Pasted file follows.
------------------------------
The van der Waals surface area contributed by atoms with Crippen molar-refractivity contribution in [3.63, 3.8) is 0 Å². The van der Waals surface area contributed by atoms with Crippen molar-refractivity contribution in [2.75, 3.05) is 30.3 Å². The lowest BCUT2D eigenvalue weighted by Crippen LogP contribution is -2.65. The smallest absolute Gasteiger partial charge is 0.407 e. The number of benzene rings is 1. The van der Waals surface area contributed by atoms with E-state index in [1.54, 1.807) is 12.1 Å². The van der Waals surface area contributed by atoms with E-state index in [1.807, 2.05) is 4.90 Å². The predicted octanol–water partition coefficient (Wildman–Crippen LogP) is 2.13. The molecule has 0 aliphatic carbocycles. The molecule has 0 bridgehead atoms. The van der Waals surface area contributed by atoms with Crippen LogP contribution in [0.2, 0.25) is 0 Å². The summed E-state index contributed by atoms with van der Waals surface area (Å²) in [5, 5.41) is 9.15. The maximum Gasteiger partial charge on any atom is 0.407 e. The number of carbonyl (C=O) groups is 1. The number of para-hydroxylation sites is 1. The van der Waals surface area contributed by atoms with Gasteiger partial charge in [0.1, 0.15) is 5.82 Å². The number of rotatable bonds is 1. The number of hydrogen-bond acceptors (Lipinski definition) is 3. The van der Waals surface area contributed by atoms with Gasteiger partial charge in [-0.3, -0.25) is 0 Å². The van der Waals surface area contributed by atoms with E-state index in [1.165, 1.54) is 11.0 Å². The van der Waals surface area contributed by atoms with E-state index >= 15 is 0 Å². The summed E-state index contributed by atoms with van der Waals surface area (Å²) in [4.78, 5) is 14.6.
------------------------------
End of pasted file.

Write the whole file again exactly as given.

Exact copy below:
The van der Waals surface area contributed by atoms with Crippen molar-refractivity contribution in [3.63, 3.8) is 0 Å². The van der Waals surface area contributed by atoms with Crippen molar-refractivity contribution in [2.75, 3.05) is 30.3 Å². The lowest BCUT2D eigenvalue weighted by Crippen LogP contribution is -2.65. The smallest absolute Gasteiger partial charge is 0.407 e. The number of benzene rings is 1. The van der Waals surface area contributed by atoms with E-state index in [1.54, 1.807) is 12.1 Å². The van der Waals surface area contributed by atoms with E-state index in [1.807, 2.05) is 4.90 Å². The predicted octanol–water partition coefficient (Wildman–Crippen LogP) is 2.13. The molecule has 0 aliphatic carbocycles. The molecule has 0 bridgehead atoms. The van der Waals surface area contributed by atoms with Crippen LogP contribution in [0.2, 0.25) is 0 Å². The summed E-state index contributed by atoms with van der Waals surface area (Å²) in [5, 5.41) is 9.15. The maximum Gasteiger partial charge on any atom is 0.407 e. The number of carbonyl (C=O) groups is 1. The number of para-hydroxylation sites is 1. The van der Waals surface area contributed by atoms with Gasteiger partial charge in [0.1, 0.15) is 5.82 Å². The number of rotatable bonds is 1. The number of hydrogen-bond acceptors (Lipinski definition) is 3. The van der Waals surface area contributed by atoms with Gasteiger partial charge in [-0.3, -0.25) is 0 Å². The van der Waals surface area contributed by atoms with E-state index in [1.165, 1.54) is 11.0 Å². The van der Waals surface area contributed by atoms with E-state index >= 15 is 0 Å². The summed E-state index contributed by atoms with van der Waals surface area (Å²) in [4.78, 5) is 14.6.